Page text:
As individuals, Veloso, one of the most romantic voices of our time, exhibited the best of his dextrous and evocative vocal command in classic pieces like “Tonada De Luna Ilena”, while Gil displayed his endless creativity in characteristic labyrinths of chord progressions, coming to an impressive zenith in a jazzy interpretation of Bob Marley’s “Three Little Birds”. Together, their effortless vocal harmonies and undulating samba rhythms produced the most romantic atmosphere one could imagine in a room filled with nearly 2,000 people. Indeed, these songs and these performers put their audience at such ease, you can feel couples leaning into one other, holding hands and old friends swaying gently together, shoulder to shoulder. If you are not afforded the rare opportunity to see these two perform, I highly recommend purchasing their new album, “Dois Amigos, Um Século de Música” (“Two Friends, A Century of Music”), and putting it on in your living room with a few friends. This is the most authentic performance.

Rokia Traoré at Roundhouse, London; February 6th, 2016

 

This piece, written by Althea SullyCole, was originally published for “A World In London”

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Singer songwriter Rokia Traoré performed at Camden’s Roundhouse on February 6th and Althea SullyCole was there!

Although Traoré is of noble Malian Bamana dissent, it is much more accurate to say that her music is the product of an increasingly globalized world, perspective, and set of influences, rather than of Mali. She grew up all over the world, settling temporarily in Algeria, France, Saudi Arabia and Belgium in her youth. She has released 5 solo albums since 1998 and her current tour is in promotion of her 6th album, “Né So”.

What is perhaps most notable about Traoré’s performance is her uncanny ability to make any room, no matter how big or small, into an intimate space. She waits for silence before she begins the solo guitar riff of “Mayé” at the beginning of the show. This focused sound exudes strength and calm, asking the audience to lean into it, like children gathered around a sage storyteller.

When the music really gets going, however, it is the strength of her sharp and reactive ensemble that carries the show. Namely, Bintou Soumbounou singing backing, and sporadically lead, vocals in the powerful jelimusoBamana style of mali that Traoré sometimes lacks; Moise Ouattara on drum set bringing a rich syncopation that would rival a much larger Malian percussion ensemble; Matthieu N’Guessan performing a very contemporary West African bass style, in the vein of Richard Bona and Habib Faye; Stefano Pilia, an Italian musician, the only one not of West African descent it seems, bringing in cinematic soundscapes with his ethereal guitar style; and, lastly, Mamah Diabaté, a star n’goni player, whose every accent feels perfectly timed and balanced with the rest of the performance.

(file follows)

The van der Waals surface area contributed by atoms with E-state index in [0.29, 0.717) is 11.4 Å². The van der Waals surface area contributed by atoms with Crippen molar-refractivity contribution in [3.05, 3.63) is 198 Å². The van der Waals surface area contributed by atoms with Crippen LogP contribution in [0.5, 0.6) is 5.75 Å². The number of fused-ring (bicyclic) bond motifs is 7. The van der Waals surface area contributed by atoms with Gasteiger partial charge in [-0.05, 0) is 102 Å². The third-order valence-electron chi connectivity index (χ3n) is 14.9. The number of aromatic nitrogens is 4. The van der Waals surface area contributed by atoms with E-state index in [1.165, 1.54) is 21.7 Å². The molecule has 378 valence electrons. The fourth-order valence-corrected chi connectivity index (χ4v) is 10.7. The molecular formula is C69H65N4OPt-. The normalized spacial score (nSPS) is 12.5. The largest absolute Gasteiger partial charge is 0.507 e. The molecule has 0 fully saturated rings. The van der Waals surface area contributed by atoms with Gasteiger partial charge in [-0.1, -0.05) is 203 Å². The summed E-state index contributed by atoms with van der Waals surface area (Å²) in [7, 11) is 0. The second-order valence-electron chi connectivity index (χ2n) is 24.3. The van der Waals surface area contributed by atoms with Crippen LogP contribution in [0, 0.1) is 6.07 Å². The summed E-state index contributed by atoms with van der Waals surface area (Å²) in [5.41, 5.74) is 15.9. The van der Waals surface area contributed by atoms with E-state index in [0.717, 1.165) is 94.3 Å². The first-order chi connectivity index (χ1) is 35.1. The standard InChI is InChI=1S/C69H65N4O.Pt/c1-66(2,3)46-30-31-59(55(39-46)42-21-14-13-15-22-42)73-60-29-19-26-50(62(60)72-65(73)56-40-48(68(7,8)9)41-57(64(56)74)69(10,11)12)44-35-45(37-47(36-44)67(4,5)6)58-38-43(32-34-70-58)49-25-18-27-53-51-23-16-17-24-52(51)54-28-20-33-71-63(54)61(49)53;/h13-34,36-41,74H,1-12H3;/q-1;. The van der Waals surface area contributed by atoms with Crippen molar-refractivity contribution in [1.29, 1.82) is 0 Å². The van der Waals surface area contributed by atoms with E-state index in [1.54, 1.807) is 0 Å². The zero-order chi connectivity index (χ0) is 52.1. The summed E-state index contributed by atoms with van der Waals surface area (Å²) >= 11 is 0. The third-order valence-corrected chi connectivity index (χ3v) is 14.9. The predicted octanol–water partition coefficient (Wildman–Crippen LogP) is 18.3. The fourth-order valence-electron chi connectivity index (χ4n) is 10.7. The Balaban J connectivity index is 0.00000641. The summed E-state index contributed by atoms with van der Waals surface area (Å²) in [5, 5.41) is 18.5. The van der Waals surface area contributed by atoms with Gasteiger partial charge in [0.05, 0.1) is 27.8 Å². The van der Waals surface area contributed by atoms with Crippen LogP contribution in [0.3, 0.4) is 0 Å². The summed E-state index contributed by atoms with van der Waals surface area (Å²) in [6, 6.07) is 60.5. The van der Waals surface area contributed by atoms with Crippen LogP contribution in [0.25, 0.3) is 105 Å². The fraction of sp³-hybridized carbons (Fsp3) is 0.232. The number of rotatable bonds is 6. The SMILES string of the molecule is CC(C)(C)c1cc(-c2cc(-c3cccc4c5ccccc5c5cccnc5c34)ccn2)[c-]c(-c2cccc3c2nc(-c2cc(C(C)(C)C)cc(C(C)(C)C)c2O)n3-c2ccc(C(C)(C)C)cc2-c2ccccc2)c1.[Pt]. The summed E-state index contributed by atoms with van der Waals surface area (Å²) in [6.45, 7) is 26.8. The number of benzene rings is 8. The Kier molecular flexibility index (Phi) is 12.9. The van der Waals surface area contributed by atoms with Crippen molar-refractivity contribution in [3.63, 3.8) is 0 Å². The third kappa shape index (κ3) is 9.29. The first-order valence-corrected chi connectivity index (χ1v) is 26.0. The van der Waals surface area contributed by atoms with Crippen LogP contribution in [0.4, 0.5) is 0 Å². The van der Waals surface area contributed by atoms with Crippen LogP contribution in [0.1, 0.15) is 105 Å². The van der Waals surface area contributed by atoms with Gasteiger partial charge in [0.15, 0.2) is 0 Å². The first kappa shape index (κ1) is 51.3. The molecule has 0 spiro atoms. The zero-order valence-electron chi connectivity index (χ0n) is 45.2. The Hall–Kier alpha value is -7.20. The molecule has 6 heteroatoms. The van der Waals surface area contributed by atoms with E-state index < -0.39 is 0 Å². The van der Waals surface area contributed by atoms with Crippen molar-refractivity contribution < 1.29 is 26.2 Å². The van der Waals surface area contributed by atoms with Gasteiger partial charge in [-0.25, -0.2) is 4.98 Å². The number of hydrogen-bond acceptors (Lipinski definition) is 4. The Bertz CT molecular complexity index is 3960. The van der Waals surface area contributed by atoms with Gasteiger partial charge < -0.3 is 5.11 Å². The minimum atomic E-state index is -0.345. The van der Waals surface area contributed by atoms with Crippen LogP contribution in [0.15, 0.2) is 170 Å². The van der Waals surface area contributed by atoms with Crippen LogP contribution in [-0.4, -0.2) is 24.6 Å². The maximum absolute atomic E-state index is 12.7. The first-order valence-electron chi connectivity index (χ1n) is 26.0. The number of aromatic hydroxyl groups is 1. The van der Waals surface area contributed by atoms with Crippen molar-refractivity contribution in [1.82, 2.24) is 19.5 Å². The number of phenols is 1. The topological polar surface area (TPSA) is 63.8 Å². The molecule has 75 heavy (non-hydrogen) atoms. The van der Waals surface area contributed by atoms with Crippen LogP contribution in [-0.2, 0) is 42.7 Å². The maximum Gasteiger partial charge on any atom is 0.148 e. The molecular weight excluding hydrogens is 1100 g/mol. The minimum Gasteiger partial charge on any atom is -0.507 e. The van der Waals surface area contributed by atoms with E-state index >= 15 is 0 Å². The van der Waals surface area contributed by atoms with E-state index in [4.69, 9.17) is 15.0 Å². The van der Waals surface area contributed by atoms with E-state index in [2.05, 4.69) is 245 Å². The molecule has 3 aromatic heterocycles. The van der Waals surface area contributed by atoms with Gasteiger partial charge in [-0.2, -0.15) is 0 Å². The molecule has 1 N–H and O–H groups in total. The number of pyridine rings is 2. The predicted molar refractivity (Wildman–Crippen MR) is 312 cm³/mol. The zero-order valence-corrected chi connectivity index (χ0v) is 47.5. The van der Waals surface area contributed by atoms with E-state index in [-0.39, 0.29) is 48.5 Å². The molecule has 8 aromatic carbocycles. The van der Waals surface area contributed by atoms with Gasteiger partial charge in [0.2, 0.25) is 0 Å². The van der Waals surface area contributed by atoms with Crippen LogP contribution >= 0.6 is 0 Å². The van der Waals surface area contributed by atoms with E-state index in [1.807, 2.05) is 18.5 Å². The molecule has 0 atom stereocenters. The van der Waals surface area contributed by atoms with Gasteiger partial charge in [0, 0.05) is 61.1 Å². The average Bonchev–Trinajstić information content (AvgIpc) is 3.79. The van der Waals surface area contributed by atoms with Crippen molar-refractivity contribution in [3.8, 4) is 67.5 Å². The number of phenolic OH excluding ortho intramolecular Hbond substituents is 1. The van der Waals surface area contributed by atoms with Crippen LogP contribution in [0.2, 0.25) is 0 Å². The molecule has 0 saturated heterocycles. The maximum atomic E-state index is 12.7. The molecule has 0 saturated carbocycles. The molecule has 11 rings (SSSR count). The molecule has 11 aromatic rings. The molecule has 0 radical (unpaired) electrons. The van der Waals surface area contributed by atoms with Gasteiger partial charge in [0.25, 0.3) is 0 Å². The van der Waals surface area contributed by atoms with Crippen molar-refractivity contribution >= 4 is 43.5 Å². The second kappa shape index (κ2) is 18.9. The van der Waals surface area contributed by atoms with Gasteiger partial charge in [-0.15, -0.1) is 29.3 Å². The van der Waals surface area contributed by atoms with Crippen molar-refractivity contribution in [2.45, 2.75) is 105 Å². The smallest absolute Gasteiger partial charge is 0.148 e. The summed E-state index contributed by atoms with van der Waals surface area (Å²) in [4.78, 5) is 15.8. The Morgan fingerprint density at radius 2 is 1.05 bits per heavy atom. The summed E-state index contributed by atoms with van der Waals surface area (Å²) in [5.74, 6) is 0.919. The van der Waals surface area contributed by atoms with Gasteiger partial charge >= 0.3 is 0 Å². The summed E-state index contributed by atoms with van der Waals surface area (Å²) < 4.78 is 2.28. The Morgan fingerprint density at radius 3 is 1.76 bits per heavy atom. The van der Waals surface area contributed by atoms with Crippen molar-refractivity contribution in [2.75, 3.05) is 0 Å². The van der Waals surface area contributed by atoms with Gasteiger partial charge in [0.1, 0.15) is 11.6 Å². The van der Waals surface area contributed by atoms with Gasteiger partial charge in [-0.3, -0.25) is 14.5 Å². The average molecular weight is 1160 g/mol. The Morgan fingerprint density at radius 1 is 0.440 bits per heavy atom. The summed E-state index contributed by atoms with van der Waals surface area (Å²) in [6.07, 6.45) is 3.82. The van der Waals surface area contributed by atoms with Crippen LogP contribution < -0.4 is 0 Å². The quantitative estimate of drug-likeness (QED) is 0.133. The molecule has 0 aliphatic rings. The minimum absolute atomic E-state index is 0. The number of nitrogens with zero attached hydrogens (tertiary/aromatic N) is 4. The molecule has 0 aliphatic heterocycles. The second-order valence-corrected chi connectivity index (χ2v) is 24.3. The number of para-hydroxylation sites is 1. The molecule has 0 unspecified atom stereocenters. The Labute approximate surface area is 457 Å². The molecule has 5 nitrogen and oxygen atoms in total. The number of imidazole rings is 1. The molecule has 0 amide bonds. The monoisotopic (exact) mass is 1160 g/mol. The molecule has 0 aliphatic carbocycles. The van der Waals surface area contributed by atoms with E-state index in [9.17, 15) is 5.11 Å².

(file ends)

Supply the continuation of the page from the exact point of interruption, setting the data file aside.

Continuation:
Apart from a few selections, namely “Koté Don” from her 2004 album Bowmboi, followed by “Mélancholie” from her 2013 album Beautiful Africa and “Zen” from her 2008 album Tchamantché, Traoré performed all new material from her forthcoming album, taking the audience on a politicized acoustic journey through dark, measured introspection to electrified and exuberant celebration. Through it all, however, Traoré remains devotedly on message, speaking candidly about current issues such as the refugee crisis.

Traoré concludes with “Strange Fruit,” an anti-lynching anthem popularized by American jazz singers Billie Holiday and Nina Simone, and based upon the poem first published as “Bitter Fruit” by the Jewish American teacher Abel Meeropol. It is hard to believe that the piece could be any more haunting, but Traoré’s intimate performance style and worldly voice brings current black issues, once confined to the African-American community overseas, to be relevant to each member of the audience personally, reflecting on the growing awareness and relevancy campaigns such as Black Lives Matter from the States are gaining globally.